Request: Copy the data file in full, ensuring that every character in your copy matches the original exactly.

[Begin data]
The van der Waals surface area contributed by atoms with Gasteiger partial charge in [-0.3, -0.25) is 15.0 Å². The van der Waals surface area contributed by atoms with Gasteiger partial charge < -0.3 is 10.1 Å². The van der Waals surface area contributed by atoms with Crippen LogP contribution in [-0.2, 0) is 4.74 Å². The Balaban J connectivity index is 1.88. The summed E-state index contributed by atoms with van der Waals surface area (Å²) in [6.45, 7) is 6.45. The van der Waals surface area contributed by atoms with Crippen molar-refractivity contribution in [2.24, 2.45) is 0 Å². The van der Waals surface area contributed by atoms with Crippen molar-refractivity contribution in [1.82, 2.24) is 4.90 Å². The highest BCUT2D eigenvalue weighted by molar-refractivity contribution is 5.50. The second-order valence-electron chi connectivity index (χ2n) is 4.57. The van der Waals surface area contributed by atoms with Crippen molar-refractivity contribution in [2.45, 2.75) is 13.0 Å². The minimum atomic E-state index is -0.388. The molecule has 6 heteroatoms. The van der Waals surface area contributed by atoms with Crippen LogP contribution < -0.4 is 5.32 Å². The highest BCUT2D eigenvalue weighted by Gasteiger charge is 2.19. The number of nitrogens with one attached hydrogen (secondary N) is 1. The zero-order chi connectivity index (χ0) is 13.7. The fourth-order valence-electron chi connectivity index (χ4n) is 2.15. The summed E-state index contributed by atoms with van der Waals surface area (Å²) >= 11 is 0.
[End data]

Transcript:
The van der Waals surface area contributed by atoms with Gasteiger partial charge in [-0.3, -0.25) is 15.0 Å². The van der Waals surface area contributed by atoms with Gasteiger partial charge < -0.3 is 10.1 Å². The van der Waals surface area contributed by atoms with Crippen LogP contribution in [-0.2, 0) is 4.74 Å². The Balaban J connectivity index is 1.88. The summed E-state index contributed by atoms with van der Waals surface area (Å²) in [6.45, 7) is 6.45. The van der Waals surface area contributed by atoms with Crippen molar-refractivity contribution in [2.24, 2.45) is 0 Å². The van der Waals surface area contributed by atoms with Crippen molar-refractivity contribution in [1.82, 2.24) is 4.90 Å². The highest BCUT2D eigenvalue weighted by molar-refractivity contribution is 5.50. The second-order valence-electron chi connectivity index (χ2n) is 4.57. The van der Waals surface area contributed by atoms with Crippen molar-refractivity contribution in [2.45, 2.75) is 13.0 Å². The minimum atomic E-state index is -0.388. The molecule has 6 heteroatoms. The van der Waals surface area contributed by atoms with Crippen LogP contribution < -0.4 is 5.32 Å². The highest BCUT2D eigenvalue weighted by Gasteiger charge is 2.19. The number of nitrogens with one attached hydrogen (secondary N) is 1. The zero-order chi connectivity index (χ0) is 13.7. The fourth-order valence-electron chi connectivity index (χ4n) is 2.15. The summed E-state index contributed by atoms with van der Waals surface area (Å²) >= 11 is 0.